Do you need assistance managing your money so it can be used to help someone after you die or to contribute towards your care in later life? A trust is a great way to do this.
What is a Trust?
Imagine asking a friend to look after some of your money so that it could be used to pay for your care if you fall ill or have an accident. By just giving the money to them you couldn’t be certain that they would use it appropriately and they could spend it on whatever they want. By setting up a trust the money that goes into it has to be used according to the rules decide upon.
A trust is a legal arrangement in which one, or several, people, or a company controls the money or assets, which must be used for the benefit of the beneficiaries. In the example we used of you giving money to your friend, the friend would be the trustee, your money would be the trust property, and you would be the beneficiary (the person who benefits from the trust). You can put assets, investments or just money into a trust. There a variety of ways that trusts may have to pay taxes, depending on what type of trust it is.
When Might You Use a Trust?
A trust may be set up to:
- Support a person that cannot manage their own money in order to ensure their needs are catered to.
- Ensure that your money is used to look after you if and when you cannot look after yourself.
Trusts are particularly useful for people with a child that has a mental health condition or learning disability who are worried about supporting their child financially after they die.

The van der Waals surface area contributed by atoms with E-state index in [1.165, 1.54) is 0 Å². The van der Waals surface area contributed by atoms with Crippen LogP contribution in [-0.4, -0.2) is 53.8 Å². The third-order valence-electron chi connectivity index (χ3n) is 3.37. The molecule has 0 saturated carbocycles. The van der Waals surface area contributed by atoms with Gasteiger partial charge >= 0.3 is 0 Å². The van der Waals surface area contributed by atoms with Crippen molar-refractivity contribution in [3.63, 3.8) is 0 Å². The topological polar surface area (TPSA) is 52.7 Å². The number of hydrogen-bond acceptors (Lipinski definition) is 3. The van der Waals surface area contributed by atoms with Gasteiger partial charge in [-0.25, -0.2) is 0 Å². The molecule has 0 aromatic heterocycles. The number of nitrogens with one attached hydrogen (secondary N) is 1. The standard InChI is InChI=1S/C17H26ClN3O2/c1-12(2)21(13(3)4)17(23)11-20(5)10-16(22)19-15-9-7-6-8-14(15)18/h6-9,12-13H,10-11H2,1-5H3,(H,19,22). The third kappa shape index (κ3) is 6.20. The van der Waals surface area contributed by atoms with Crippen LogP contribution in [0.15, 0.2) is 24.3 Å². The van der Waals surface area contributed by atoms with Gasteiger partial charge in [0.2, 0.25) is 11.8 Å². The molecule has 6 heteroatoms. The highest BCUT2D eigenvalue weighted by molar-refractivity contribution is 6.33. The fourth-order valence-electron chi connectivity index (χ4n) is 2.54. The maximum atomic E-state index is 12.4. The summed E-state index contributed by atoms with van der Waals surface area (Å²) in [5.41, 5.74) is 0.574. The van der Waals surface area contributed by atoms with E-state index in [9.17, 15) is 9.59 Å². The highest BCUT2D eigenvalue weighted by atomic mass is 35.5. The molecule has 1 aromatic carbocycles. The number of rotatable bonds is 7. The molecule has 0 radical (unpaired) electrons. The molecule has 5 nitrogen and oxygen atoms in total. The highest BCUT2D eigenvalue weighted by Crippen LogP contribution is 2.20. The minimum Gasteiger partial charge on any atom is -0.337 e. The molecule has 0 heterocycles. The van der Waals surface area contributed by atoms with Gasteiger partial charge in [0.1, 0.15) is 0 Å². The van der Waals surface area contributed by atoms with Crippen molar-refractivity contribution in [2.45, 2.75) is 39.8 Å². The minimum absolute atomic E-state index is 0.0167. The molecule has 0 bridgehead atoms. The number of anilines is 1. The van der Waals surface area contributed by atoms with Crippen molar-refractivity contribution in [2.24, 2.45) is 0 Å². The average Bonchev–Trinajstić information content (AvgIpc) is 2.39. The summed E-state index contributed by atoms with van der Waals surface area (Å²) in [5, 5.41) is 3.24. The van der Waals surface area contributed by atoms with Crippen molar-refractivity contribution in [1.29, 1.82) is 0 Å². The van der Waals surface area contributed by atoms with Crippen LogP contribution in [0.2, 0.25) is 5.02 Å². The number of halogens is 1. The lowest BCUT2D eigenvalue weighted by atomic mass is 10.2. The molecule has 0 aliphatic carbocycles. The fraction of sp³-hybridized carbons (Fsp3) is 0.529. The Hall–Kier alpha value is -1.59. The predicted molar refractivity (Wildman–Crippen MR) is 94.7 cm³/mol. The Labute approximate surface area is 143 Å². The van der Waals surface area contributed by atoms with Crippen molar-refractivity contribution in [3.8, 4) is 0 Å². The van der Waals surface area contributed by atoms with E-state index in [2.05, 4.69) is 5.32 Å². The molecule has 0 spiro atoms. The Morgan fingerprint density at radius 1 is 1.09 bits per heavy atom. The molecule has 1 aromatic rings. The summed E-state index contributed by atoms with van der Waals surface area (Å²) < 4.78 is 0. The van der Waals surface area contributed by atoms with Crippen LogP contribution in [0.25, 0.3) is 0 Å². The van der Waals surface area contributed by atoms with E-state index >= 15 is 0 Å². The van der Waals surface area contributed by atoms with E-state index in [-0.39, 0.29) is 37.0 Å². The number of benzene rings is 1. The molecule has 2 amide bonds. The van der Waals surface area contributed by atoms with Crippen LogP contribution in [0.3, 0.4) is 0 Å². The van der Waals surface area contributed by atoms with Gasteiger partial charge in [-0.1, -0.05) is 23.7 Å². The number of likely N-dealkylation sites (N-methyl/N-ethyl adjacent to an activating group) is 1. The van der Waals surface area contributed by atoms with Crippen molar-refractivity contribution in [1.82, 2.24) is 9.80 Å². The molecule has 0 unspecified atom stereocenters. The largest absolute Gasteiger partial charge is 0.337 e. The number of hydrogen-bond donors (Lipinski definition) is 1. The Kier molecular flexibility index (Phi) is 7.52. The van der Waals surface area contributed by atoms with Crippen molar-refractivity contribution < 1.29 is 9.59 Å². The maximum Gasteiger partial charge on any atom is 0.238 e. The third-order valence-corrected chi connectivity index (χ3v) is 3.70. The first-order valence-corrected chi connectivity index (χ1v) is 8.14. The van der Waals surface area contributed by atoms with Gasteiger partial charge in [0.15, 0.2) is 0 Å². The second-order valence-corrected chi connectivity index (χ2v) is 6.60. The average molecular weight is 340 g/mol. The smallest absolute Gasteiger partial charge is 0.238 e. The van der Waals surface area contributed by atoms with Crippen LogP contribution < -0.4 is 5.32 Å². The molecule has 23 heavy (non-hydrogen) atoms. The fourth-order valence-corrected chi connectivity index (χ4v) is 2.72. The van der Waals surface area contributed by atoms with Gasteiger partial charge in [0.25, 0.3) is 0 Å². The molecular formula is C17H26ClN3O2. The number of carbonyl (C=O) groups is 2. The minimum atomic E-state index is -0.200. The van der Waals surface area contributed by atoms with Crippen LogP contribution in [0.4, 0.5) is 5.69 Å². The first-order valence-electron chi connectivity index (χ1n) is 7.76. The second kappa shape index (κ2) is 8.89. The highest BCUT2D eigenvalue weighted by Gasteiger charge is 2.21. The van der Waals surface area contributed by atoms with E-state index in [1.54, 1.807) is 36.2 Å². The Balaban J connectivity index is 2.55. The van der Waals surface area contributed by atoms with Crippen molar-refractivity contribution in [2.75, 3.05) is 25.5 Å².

Trusts are also of use to people with a mental health condition or learning disability themselves and claim state benefits such as Disability Living Allowance (or Personal Independence Payment), or receiving money from their local social services department.
Benefit payments can be made to the trustees, and they will use them according to the rules set out in the trust.
As you you likely already know, many people set up trusts for their children.
When you set up a trust you also have to decide who is going to b the trustees. For many people their trustees will generally be family members or close friends who can be relied upon.
Take the time to carefully consider who to ask, and ensure they’re totally happy to accept the responsibility. You should seek to have two trustees at least, and usually no more than three or four in total.
Alternatively, you can appoint a company as your trustee, for example a bank or a solicitor firm, however you should keep in mind they will charge you for this.
How Does Your Local Authority Treat Your Trust Income and Capital?
If you require long-term care and you are the beneficiary of a trust, your local authority will take into consideration the total income and capital you’re entitled to when they carry out an assessment of your finances for their support. How the local authority treats the money you have in the trust will depend on the terms of the trust.
Absolute Entitlement to the Capital
If you have complete access to the capital in the trust then it will be treated as capital you own by the local authority.
Absolute Entitlement to Income
If you don’t have access to the capital in your trust but you are entitled to receive income from it then the capital will be disregarded, but the income is taken into account by the local authority.
Absolute Entitlement to Capital & Income
If you have access to the capital and receive income from the trust then both will be taken into consideration.
If you trust only grants you payments at the discretion of the trustees then the local authority will only take actual payments received into consideration.
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